Advanced oxidation of natural organic matter using hydrogen peroxide and iron-coated pumice particles

Kitis M., Kaplan S. S.

CHEMOSPHERE, vol.68, no.10, pp.1846-1853, 2007 (Peer-Reviewed Journal) identifier identifier identifier

  • Publication Type: Article / Article
  • Volume: 68 Issue: 10
  • Publication Date: 2007
  • Doi Number: 10.1016/j.chemosphere.2007.03.027
  • Journal Name: CHEMOSPHERE
  • Journal Indexes: Science Citation Index Expanded, Scopus
  • Page Numbers: pp.1846-1853
  • Keywords: adsorption, advanced oxidation, coating, hydrogen peroxide, iron oxide, natural organic matter, pumice, CATALYTIC OZONATION, CHEMICAL OXIDATION, HUMIC SUBSTANCES, WATER, ADSORPTION, REMOVAL, OXIDE, DEGRADATION, SORPTION, ACID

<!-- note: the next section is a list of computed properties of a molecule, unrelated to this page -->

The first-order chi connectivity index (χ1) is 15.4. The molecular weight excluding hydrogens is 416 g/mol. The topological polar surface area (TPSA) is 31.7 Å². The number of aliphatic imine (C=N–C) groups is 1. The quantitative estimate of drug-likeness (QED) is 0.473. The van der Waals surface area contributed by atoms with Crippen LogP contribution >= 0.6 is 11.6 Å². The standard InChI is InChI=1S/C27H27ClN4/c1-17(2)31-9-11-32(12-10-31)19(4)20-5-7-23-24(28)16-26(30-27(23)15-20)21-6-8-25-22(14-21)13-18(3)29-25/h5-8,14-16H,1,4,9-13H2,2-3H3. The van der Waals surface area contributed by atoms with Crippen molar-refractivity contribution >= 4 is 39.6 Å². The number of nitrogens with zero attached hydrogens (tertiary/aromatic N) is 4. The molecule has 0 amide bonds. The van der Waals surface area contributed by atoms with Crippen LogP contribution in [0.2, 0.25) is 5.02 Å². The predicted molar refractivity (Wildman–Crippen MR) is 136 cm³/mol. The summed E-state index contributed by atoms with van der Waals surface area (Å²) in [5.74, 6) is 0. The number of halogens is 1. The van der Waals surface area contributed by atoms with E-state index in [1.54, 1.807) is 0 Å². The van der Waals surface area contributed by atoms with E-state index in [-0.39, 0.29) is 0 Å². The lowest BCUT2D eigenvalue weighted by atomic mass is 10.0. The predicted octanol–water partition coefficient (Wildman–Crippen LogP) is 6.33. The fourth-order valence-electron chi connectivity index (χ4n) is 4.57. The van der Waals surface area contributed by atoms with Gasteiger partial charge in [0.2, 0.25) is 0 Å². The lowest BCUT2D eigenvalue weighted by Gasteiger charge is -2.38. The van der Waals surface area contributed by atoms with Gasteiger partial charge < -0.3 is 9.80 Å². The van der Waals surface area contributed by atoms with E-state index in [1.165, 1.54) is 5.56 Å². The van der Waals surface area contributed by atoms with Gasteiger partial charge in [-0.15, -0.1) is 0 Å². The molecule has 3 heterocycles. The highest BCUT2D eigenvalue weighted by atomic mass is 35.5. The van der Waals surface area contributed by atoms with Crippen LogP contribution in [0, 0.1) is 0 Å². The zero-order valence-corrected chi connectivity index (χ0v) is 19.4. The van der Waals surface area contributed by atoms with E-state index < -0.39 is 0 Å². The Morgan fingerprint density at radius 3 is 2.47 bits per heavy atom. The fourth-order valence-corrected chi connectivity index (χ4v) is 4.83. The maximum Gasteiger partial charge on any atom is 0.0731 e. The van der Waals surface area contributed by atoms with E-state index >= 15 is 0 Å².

The oxidative removal of natural organic matter (NOM) from waters using hydrogen peroxide and iron-coated pumice particles as heterogeneous catalysts was investigated. Two NOM sources were tested: humic acid solution and a natural source water. Iron coated pumice removed about half of the dissolved organic carbon (DOC) concentration at a dose of 3000 mg 1(-1) in 24 h by adsorption only. Original pumice and peroxide dosed together provided UV absorbance reductions as high as 49%, mainly due to the presence of metal oxides including Al2O3, Fe2O3 and TiO2 in the natural pumice, which are known to catalyze the decomposition of peroxide forming strong oxidants. Coating the original pumice particles with iron oxides significantly enhanced the removal of NOM with peroxide. A strong linear correlation was found between iron contents of coated pumices and UV absorbance reductions. Peroxide consumption also correlated with UV absorbance reduction. Control experiments proved the effective coating and the stability of iron oxide species bound on pumice surfaces. Results overall indicated that in addition to adsorptive removal of NOM by metal oxides on pumice surfaces, surface reactions between iron oxides and peroxide result in the formation of strong oxidants, probably like hydroxyl radicals, which further oxidize both adsorbed NOM and remaining NOM in solution, similar to those in Fenton-like reactions. (C) 2007 Elsevier Ltd. All rights reserved.